Regina Gujan, deputy head of the Multilateral Humanitarian Aid Division, is responsible for DRR at the SDC. © R.G.
Ms Gujan, what can Switzerland contribute to the GPDRR in Bali?
Switzerland is a mountainous country, so has always lived with natural hazards. As a nation, we have a corresponding amount of experience and globally recognised expertise in the DRR sector. Switzerland's focus in Bali is primarily on disaster prevention and risk management. We will be actively shaping the processes at different levels, sharing our insights and learning from other participants. We are convinced that DRR pays off financially, socially and ecologically. But for measures to be successful, all relevant stakeholders – including the affected local population – must be involved in the planning process from the outset.
What is the role of DRR in the SDC's work?
Disaster risk reduction (DRR) is a priority in the IC Strategy 2021–24 and a prerequisite for sustainable development. Of course it is also a key focus area of humanitarian aid.
DRR – along with issues around climate change – actually feeds into almost all of our activities. Projects are analysed for possible risk potential and activities are planned in such a way that they contribute to reducing risks. In the DRR sector, the SDC works closely with the Federal Offices for the Environment and Civil Protection, the State Secretariat for Economic Affairs, MeteoSwiss, as well as with NGOs, the private sector, universities, the National Platform for Natural Hazards and the Steering Committee on Intervention in Natural Hazards. We share our pooled knowledge with our partner countries and bring our influence to bear on international institutions in the DRR sector.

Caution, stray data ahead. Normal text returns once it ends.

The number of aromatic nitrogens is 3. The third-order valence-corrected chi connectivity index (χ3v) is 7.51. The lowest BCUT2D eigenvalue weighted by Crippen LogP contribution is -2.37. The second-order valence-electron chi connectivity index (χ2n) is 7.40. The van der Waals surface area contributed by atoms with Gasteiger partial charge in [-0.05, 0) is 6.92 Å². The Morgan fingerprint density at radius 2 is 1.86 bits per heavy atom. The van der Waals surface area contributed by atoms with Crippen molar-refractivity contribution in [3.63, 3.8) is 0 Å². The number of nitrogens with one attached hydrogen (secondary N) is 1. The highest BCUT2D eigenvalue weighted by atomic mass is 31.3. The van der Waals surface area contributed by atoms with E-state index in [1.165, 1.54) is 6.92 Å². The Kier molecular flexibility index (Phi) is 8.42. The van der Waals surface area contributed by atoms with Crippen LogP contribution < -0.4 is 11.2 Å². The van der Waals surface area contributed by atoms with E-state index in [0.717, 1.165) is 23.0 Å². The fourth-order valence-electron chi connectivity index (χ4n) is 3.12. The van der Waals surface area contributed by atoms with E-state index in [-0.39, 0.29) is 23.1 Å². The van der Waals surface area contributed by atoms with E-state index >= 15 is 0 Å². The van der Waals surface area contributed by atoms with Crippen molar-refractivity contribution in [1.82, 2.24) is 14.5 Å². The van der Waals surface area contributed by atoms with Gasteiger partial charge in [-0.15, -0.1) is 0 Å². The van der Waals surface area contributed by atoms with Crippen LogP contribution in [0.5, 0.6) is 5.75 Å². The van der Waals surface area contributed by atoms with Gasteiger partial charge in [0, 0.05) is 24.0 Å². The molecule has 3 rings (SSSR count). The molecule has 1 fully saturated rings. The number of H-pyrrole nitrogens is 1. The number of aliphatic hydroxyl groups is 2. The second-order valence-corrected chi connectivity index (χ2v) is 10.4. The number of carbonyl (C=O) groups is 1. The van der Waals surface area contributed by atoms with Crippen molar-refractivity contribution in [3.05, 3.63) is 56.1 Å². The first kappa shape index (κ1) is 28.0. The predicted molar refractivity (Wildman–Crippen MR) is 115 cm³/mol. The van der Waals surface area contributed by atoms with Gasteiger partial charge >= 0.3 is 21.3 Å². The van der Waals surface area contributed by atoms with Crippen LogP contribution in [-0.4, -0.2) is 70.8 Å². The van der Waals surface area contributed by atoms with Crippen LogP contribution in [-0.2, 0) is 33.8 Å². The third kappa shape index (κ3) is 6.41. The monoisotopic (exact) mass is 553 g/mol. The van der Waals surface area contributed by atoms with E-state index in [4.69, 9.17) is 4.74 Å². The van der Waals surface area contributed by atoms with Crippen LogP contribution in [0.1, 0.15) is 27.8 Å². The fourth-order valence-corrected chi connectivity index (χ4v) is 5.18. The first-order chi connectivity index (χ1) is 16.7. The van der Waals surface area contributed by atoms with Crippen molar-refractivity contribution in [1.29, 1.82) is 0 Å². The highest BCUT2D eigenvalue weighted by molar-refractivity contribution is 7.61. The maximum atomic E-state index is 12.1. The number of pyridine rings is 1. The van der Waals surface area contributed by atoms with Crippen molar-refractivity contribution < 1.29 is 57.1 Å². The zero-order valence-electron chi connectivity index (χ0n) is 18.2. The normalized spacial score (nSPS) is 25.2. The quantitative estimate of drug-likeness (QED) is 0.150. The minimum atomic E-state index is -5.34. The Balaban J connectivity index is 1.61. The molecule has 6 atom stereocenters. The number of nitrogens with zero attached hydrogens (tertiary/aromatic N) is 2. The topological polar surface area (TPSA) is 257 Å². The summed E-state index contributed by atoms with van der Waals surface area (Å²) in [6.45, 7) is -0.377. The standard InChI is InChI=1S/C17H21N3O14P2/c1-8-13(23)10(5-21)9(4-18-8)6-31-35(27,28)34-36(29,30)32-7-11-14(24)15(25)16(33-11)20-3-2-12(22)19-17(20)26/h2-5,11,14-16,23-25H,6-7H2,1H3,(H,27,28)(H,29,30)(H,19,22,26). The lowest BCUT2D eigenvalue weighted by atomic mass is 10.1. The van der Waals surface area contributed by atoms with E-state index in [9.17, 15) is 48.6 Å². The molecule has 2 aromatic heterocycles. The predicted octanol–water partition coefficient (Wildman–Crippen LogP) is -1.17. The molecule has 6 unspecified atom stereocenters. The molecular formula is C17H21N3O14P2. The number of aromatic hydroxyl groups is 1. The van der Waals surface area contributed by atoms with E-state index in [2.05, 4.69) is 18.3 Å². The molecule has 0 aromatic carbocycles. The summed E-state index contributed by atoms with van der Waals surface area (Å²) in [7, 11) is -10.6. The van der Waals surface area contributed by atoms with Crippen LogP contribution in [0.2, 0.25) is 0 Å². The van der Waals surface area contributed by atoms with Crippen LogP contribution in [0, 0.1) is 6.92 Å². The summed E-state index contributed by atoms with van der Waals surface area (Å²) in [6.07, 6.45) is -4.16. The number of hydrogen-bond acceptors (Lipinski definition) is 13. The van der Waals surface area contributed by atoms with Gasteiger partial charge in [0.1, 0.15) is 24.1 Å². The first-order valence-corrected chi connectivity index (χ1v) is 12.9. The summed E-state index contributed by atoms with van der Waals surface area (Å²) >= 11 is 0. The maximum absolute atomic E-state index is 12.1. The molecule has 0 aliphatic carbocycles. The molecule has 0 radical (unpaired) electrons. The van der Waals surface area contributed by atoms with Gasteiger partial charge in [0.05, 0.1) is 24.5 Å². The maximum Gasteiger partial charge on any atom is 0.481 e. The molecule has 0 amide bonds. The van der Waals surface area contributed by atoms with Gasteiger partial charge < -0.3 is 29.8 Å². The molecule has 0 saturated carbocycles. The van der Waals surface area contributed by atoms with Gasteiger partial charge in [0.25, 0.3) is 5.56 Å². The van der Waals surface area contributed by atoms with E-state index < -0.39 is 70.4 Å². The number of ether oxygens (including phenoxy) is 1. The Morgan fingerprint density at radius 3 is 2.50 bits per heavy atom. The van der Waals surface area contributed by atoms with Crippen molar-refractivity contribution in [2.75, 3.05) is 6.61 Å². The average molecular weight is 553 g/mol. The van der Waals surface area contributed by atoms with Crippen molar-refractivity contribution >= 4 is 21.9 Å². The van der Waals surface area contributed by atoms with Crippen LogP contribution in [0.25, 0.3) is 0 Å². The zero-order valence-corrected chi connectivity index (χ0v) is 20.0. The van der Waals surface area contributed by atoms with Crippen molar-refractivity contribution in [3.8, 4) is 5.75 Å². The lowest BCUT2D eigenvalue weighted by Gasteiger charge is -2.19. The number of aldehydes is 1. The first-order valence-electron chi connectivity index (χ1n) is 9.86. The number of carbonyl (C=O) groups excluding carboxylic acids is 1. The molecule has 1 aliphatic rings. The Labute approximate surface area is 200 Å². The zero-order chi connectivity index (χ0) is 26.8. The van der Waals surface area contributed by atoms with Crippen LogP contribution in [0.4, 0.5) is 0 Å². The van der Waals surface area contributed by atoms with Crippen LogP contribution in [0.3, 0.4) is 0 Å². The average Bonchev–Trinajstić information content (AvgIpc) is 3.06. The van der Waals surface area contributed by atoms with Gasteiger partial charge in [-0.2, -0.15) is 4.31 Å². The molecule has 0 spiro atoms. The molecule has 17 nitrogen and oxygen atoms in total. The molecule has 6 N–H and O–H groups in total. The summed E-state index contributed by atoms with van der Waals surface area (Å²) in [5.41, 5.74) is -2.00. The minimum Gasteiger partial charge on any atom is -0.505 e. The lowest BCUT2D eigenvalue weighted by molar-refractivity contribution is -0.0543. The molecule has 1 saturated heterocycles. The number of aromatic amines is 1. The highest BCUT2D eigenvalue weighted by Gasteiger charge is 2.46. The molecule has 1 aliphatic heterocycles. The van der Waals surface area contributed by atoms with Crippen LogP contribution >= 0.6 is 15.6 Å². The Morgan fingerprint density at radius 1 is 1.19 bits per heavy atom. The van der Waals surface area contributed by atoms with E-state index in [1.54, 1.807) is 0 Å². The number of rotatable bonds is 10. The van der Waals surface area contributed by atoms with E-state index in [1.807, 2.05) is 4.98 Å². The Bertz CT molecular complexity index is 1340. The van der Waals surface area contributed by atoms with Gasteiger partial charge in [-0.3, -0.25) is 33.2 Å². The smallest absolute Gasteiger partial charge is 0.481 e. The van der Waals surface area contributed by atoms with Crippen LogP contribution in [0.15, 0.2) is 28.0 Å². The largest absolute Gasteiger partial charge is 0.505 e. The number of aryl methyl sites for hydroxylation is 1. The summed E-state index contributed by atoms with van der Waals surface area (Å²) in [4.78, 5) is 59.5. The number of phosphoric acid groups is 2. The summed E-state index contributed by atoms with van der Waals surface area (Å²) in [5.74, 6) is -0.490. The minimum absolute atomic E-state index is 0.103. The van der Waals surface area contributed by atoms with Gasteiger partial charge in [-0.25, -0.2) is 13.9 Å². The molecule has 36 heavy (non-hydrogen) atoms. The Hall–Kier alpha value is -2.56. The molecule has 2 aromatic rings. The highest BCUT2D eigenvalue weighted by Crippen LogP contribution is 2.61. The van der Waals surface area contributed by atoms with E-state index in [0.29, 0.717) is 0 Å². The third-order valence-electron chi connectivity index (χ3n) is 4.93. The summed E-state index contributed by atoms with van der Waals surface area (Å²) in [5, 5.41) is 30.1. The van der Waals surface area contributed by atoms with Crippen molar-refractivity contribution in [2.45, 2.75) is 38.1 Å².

With today's analytical methods, a large number of humanitarian crises are very predictable. Switzerland therefore supports local early warning and financing mechanisms, and promotes targeted protection measures on the ground.
Do you have any concrete examples?
Yes, though prevention measures can of course be quite varied. They range from the construction of earthquake-resistant schools, the mapping of danger zones and land-use planning to the training of local specialists. In India, for example, Swiss specialists work with local institutions to analyse and predict landslides, flash floods and, in particular, climate-related glacial lake outburst floods. For this purpose, early warning systems are currently being set up and developed together with local authorities. In Haiti, in Jacmel, members of the Swiss Humanitarian Aid Unit have helped Haitian specialists to draw up hazard maps for landslides and floods.